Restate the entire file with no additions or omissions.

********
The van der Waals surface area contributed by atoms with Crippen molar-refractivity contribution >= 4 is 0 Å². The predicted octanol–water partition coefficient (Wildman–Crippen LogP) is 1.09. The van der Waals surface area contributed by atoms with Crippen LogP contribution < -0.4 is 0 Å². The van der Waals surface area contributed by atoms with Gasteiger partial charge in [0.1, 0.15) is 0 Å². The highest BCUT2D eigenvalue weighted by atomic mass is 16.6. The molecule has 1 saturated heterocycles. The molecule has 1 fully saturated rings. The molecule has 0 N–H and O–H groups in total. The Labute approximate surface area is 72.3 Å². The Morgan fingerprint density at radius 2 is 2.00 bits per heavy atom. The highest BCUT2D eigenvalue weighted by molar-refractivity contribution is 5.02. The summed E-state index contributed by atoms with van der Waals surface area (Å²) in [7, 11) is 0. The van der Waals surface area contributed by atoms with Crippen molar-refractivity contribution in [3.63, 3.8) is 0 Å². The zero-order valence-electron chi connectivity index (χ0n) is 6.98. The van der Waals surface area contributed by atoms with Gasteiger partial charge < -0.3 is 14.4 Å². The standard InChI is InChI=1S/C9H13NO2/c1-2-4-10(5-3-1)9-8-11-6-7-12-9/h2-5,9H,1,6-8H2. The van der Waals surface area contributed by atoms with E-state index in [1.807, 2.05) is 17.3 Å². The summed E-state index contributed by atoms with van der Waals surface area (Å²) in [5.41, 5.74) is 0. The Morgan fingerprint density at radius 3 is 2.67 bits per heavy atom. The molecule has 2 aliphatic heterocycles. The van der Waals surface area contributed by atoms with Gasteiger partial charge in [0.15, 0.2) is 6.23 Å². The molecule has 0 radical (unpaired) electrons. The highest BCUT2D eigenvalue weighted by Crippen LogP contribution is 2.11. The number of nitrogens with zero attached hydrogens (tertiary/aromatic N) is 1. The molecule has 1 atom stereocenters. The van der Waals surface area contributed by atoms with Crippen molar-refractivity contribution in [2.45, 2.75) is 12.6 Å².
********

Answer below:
The van der Waals surface area contributed by atoms with Crippen molar-refractivity contribution >= 4 is 0 Å². The predicted octanol–water partition coefficient (Wildman–Crippen LogP) is 1.09. The van der Waals surface area contributed by atoms with Crippen LogP contribution < -0.4 is 0 Å². The van der Waals surface area contributed by atoms with Gasteiger partial charge in [0.1, 0.15) is 0 Å². The highest BCUT2D eigenvalue weighted by atomic mass is 16.6. The molecule has 1 saturated heterocycles. The molecule has 1 fully saturated rings. The molecule has 0 N–H and O–H groups in total. The Labute approximate surface area is 72.3 Å². The Morgan fingerprint density at radius 2 is 2.00 bits per heavy atom. The highest BCUT2D eigenvalue weighted by molar-refractivity contribution is 5.02. The summed E-state index contributed by atoms with van der Waals surface area (Å²) in [7, 11) is 0. The van der Waals surface area contributed by atoms with Crippen molar-refractivity contribution in [3.63, 3.8) is 0 Å². The zero-order valence-electron chi connectivity index (χ0n) is 6.98. The van der Waals surface area contributed by atoms with Gasteiger partial charge < -0.3 is 14.4 Å². The standard InChI is InChI=1S/C9H13NO2/c1-2-4-10(5-3-1)9-8-11-6-7-12-9/h2-5,9H,1,6-8H2. The van der Waals surface area contributed by atoms with E-state index in [1.807, 2.05) is 17.3 Å². The summed E-state index contributed by atoms with van der Waals surface area (Å²) in [5.41, 5.74) is 0. The Morgan fingerprint density at radius 3 is 2.67 bits per heavy atom. The molecule has 2 aliphatic heterocycles. The van der Waals surface area contributed by atoms with Gasteiger partial charge in [0.15, 0.2) is 6.23 Å². The molecule has 0 radical (unpaired) electrons. The highest BCUT2D eigenvalue weighted by Crippen LogP contribution is 2.11. The number of nitrogens with zero attached hydrogens (tertiary/aromatic N) is 1. The molecule has 1 atom stereocenters. The van der Waals surface area contributed by atoms with Crippen molar-refractivity contribution in [2.45, 2.75) is 12.6 Å².